Phillips has the same dramatic range that Sills had and - dare I say it? - a richer, fuller, more glowing voice with bell-like high notes. After demonstrating her brattiness with Ptolemy, Phillips put over the moving love song, “V’adoro pupille” (I love your eyes), with ease and vocal ravishment. Handel lavished his full attention on this aria, bringing out all his forces. Let me quote Pearlman’s program text: “At the beginning of Act II, the queen, in disguise, seduces Caesar by conjuring up the image of the nine muses on Parnassus. Like a halo around her is the sound of nine solo instruments: an oboe and solo strings together with the exotic sounds of a baroque harp, viola da gamba, theorbo and bassoon; this large solo group is occasionally joined by muted strings of the orchestra. It is an unusual sonority, which gives the scene a kind of oriental perfume and creates one of the most memorable moments in any Handel opera.”
Let me add that it is a sound unique to this scene: I’ve never heard anything quite like it anywhere else. Visually, however, the production left something to be desired. At the top of the stage, under the organ pipes, Phillips emerged from behind golden wings held up by her two attendants. It was too cheesy, a little too Real Housewives of Dallas to evoke Parnassus. I listened with delight but visually conjured Claude Lorrain’s “Apollo and the Muses on Mount Helicon” at the Museum of Fine Arts. This music is the perfect accompaniment to that sublime painting.
Handel knew he had a good thing with this insinuating and dreamlike theme, which he introduces before Cleopatra appears, causing Caesar to wonder what magical sound he is hearing.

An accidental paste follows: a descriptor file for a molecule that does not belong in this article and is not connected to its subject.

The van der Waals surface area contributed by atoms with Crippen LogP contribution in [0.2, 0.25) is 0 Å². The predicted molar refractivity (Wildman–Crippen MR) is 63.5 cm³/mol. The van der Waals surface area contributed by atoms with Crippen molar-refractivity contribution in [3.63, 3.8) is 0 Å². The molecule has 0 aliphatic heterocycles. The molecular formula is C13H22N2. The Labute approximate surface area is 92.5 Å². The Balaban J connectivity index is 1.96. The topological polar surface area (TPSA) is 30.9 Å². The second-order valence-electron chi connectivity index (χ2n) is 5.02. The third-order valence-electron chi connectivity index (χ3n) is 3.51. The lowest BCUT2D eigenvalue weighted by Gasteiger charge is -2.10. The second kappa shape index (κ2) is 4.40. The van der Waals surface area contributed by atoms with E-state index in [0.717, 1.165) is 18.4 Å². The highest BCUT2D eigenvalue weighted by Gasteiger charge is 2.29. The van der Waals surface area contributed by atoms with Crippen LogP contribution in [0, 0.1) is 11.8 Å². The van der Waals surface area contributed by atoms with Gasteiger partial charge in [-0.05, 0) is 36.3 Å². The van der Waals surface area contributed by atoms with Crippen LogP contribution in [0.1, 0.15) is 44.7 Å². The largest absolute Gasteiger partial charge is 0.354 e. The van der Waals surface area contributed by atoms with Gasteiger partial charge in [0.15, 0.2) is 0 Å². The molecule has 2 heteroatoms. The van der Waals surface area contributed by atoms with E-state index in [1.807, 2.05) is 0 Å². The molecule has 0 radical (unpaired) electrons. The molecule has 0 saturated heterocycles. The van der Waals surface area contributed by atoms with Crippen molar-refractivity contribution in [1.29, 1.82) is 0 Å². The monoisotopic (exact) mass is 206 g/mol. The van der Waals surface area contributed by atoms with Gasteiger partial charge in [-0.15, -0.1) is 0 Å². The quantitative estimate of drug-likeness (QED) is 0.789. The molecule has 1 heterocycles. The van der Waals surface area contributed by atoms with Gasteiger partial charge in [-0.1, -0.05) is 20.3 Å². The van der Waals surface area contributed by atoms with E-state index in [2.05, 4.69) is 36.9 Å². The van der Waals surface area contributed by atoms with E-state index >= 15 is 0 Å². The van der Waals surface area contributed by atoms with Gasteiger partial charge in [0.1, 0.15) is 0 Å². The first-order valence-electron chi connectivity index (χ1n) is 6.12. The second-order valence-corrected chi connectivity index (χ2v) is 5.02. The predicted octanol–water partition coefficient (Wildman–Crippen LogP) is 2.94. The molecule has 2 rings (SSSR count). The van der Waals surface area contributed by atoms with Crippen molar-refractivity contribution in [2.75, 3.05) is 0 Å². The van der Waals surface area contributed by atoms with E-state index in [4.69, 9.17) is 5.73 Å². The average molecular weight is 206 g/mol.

Phillips sang the aria with superb musicianship, melding her voice into the instrumental web like a collaborator rather than a superstar soloist. Understanding how she is just a part of a musical composition, if indeed its focus, she restrained herself with modest but apt ornamentation.
The hits just keep on coming.
After she and Caesar are interrupted in his bedroom with news that Tolomeo’s men are on the way to kill him, Cleopatra sings the most emotionally affecting aria in the opera, “Se pieta di me non senti” (If you feel no pity for me, just heaven, I shall die). We have watched Cleopatra grow up, from obnoxious teenager, lording it over her out-classed brother, to seductive lover to, now, a desperate woman who bargains with the gods to save her. Phillips put across the long aria – 10 and a half minutes on one recording I have – with full command of each of the emotional jolts it contains, leaving the audience feeling as devastated as she was. And it earned her the biggest ovation of the afternoon.